were the one that brought this to my attention. you've been involved in many initiatives for business owners and aspiring entrepreneurs. why is encouraging this kind of activity so important to you? >> it's so critical. as we know, georgia's favorite son, dr. king, said that the next step after civil rights is silver rights, that we have to have an economic agenda in play. what mr. allen and i are hoping to do is reshape the landmark of what atlanta means historically but in present tense. so we're raising up the barometer of the ecosystem of african americans here in atlanta who are hoping better to catch fire across the country. >> now, let me stay with you a minute, pastor bryant. you joined in with me and others with 200 or more pastors just two weeks ago, both rallied and
prayed in brunswick, georgia, outside the trial of three white men charged in the killing of ahmaud arbery when one of the defense attorneys objected to me and others coming in. and we made the call and were gathering in response to that insult to the black church. he said no more black ministers. keep the black pastors out of the courtroom, accusing us at some point of being a lynch mob even though the trial might not have taken place had folks like us had not spoken out and, in speaking out weeks later, a video comes out. how concerned should we still be that the successful prosecution ahmaud arbery a murderers almost didn't happen? >> we should be greatly and grossly concerned, and i am grateful that what it did was it reintroduced the church to a generation who thought that the church really was no longer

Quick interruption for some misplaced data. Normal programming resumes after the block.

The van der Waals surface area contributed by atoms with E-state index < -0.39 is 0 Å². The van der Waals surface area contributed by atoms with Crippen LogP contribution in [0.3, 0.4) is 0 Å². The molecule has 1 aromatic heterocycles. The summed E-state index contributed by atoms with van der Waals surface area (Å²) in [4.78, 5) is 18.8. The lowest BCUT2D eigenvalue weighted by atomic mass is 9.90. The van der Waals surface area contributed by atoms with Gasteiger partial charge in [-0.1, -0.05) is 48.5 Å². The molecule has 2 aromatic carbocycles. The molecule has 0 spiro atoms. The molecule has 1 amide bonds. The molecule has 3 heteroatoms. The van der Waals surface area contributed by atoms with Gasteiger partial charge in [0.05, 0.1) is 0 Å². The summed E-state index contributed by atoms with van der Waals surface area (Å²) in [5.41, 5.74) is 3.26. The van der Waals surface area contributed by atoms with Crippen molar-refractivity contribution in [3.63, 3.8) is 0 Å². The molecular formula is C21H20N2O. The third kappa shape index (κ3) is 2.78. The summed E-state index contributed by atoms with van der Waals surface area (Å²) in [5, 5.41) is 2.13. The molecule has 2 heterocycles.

potent and influential. to have pastors come from seattle, houston, detroit, d.c. to converge into bruns wick, georgia, still has the black church still has its gravitas, its voice, and it's leadership. and it says we still have to shift some things in the system, and kudos to you, reverend sharpton, for helping us lead that fight and raising the standard for equality. >> mr. allen, let me go back to you. this week, andre dickens, a veteran city councilman was elected the next mayor of atlanta. mayor-elect dickens is a church deacon who had a humble, working class upbringing. he got an engineering degree from georgia tech. he was promising voters that he would help guide the city in a more equitable direction. do you see him as a partner in your new initiative? >> absolutely. i had an opportunity to speak with mayor dickens before he won